Overpriced listings cause problems for everyone - sellers, buyers, Realtors and appraisers. The reasons that sellers over-estimate the value of their homes are varied, but one thing's for sure, no buyer wants to overpay for a home.
So what should you do when your browsing homes online, how do you know if a listing is overpriced or not? Well, here's my advice to you:
"If you're thinking about buying a home you're probably going to start your home search online, and when you do that, I would highly recommend you try to be as focused as possible. I tell people searching in about $20,000 price chunks is probably a good way to go. So if you're thinking maybe $200,000 is your max, maybe you want to search from $180,000-$200,000, or if it was $150,000, maybe from $130,000-$150,000, because you want to be comparing those properties against each other so that you learn which ones are really good deals and which ones are overpriced, as well.
The ones that are really good deals, I think it's pretty obvious how you should approach those, you should go see them quickly and you'll probably want to offer close to list price because they are going to be appealing to everybody.
However, if you’re unfocused in your home search, and let’s say one pops up that's out of your reach, out of your price range, but you love it - I've got bad news; the seller is probably not going to reduce their list price that much so that you can get the home.
That's the problem with overpriced listings. They're overpriced for a couple of very different reasons. Maybe number one, they've done many improvements to the property that they want to make their money back. Maybe they’ve done new countertops, cabinets, and flooring, and maybe that’s justified in some cases. Just realize that you're going to pay more for that property.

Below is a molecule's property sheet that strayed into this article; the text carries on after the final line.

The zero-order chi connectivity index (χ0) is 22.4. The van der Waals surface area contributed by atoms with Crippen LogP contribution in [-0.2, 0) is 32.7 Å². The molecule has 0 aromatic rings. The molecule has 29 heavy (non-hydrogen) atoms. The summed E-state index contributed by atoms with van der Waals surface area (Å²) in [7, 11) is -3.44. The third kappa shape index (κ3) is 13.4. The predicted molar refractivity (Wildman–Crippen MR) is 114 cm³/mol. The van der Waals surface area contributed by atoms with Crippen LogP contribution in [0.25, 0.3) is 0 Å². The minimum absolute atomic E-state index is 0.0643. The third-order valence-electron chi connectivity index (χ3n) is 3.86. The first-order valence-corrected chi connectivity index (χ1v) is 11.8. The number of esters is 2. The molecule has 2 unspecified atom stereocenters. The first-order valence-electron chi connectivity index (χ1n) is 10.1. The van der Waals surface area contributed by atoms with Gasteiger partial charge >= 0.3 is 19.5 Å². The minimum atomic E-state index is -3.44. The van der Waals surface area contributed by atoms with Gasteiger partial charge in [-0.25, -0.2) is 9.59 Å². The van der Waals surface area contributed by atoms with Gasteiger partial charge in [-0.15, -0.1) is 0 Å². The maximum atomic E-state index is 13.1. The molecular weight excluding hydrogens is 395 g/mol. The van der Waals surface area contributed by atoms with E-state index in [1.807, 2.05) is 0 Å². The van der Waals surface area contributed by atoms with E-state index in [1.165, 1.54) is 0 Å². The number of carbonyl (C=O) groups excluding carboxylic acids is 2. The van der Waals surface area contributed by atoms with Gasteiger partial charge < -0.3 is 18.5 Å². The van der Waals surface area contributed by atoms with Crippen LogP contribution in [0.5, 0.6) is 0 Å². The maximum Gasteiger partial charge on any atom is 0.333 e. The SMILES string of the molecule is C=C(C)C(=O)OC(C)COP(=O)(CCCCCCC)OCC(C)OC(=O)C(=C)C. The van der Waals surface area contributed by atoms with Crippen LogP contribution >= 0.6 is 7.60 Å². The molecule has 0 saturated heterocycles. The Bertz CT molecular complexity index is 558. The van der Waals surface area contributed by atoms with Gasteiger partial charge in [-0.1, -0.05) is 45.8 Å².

But how about the ones that appear overpriced and you don't really know what you're getting for that price? Probably what's going on there is that the seller owes too much on the home to price at market value, and rather than do a short sale and trying to get the bank to forgive that difference, they're just going to price it high and wait for buyers to overpay.
So, I would say I would avoid those houses I would be real focused on your home search and try to look for the houses that are very appealing and reasonably priced, because I pull stats, across the city, Albuquerque, Rio Rancho, the East Mountains all the time, and it looks like most sellers are willing to take off of list price 3% or 4% across the board. I really see sellers taking less than that. What they will have to do over time is make a price reduction once or twice until they the magical range were their property is appealing and is very, what I like to tell my clients, that the property offerable.
So remember it's fun to look at all kinds of houses online, but you really want to be focused on neighborhood and price range so that you understand exactly how much your money can buy."
By Albuquerque Real Estate Agent Rich Cederberg, eXp Realty (505) 803-5012.